Delta Air Lines: A Good Flight Experience For Investors

| About: Delta Air (DAL)
This article is now exclusive for PRO subscribers.


Delta’s results last year were impressive as the revenue increase was complemented with falling fuel prices bringing a strong growth to diluted EPS.

Opening up more profitable routes will enhance future profits for investors.

Restructuring the fleet will allow Delta to absorb higher wages and fuel price fluctuations that will smooth variability in profits.

Carried forward losses will prevent further cash tax payments in the future and will also help the bottom line and liquidity.

How many companies do you know deliver a three year average net income growth of 161%? It's hard to name many but Delta Air Lines (NYSE:DAL) is definitely one of them. The company's share value has increase by more than 120% in one year with upcoming return potential making it certain that this trend will continue. In this article, I will take you through Delta's recent performance and we will then have a look at what the company is doing to make sure investors receive good gains in the future.

2013 Performance

During the year that ended last February, Delta's passenger revenue increased 4% to almost $33 billion as a result of higher corporate sales and investments in in-flight product enhancements such as those introduced for Economy Comfort that attracted customers seeking improved service. Mainline remained strong posting 5% growth while regional carriers delivered falling sales. On a geographic front, the US remained a core market experiencing an 8% boost to passenger revenue compared to 2012. The second best growth market was destinations going to Latin America that saw an 11% increase in revenue.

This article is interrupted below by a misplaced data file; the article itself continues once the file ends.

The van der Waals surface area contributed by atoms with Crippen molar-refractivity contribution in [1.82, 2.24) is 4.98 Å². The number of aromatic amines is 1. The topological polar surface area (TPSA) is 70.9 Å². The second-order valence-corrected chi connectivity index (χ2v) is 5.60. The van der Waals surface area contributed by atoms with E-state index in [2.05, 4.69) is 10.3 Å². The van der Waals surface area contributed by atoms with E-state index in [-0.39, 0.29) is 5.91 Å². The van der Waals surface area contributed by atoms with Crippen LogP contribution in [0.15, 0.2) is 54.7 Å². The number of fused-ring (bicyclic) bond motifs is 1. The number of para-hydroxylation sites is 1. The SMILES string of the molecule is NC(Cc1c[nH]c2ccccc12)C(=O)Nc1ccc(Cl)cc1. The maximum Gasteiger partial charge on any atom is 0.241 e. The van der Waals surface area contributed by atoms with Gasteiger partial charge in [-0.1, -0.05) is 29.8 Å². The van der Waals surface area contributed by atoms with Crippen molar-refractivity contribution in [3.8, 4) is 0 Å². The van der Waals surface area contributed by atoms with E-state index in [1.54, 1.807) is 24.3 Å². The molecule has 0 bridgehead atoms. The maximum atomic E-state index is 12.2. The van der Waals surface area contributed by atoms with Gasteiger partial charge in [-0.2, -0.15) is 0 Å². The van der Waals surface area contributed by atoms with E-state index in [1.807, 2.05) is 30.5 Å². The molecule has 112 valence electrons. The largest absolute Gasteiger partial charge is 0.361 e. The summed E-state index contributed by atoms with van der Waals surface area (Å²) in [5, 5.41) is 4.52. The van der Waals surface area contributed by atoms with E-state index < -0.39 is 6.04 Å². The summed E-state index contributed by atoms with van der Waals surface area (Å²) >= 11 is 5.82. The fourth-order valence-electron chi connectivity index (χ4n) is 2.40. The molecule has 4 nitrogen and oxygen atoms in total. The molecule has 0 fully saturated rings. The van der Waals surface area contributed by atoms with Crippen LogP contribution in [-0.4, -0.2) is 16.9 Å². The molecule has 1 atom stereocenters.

With regards to costs airlines profits are greatly impacted when fuel prices fluctuate. Fortunately, Delta's fuel expense including regional carriers under capacity purchase agreements decreased $787 million last year because of a 4% decrease in fuel market price per gallon and fuel hedge gains that were partially offset by a 2% increase in consumption.

Salaries, the second biggest cost, increased 6% to $7.7 billion due to employees receiving a higher pay. The wage increases were important, given the present conditions when the pilots recently demanded higher pay and improved pensions from the airline. This caused Lufthansa to cancel 900 flights as part of the total 3000 anticipated causing millions in lost revenue. Keeping employees happy is becoming crucial to ensuring smooth operations.

The final result was diluted EPS rising more than 900% to $12.29. Of course, the figure was very well inflated due to an $8 billion net tax benefit Delta utilized through its deferred tax assets. This was a good move since the company's deferred income tax assets were not being realized. Excluding the gain, diluted EPS would have grown almost 150% to $2.94 compared to last year.

This is still impressive and credits could be given to lower fuel costs that contributed towards total expenses that fell because of rising revenue.

Now let's have a look at Delta's current affairs to determine what makes it a profitable investment for new buyers.

Careful Route Selection Is Key to Growing Profits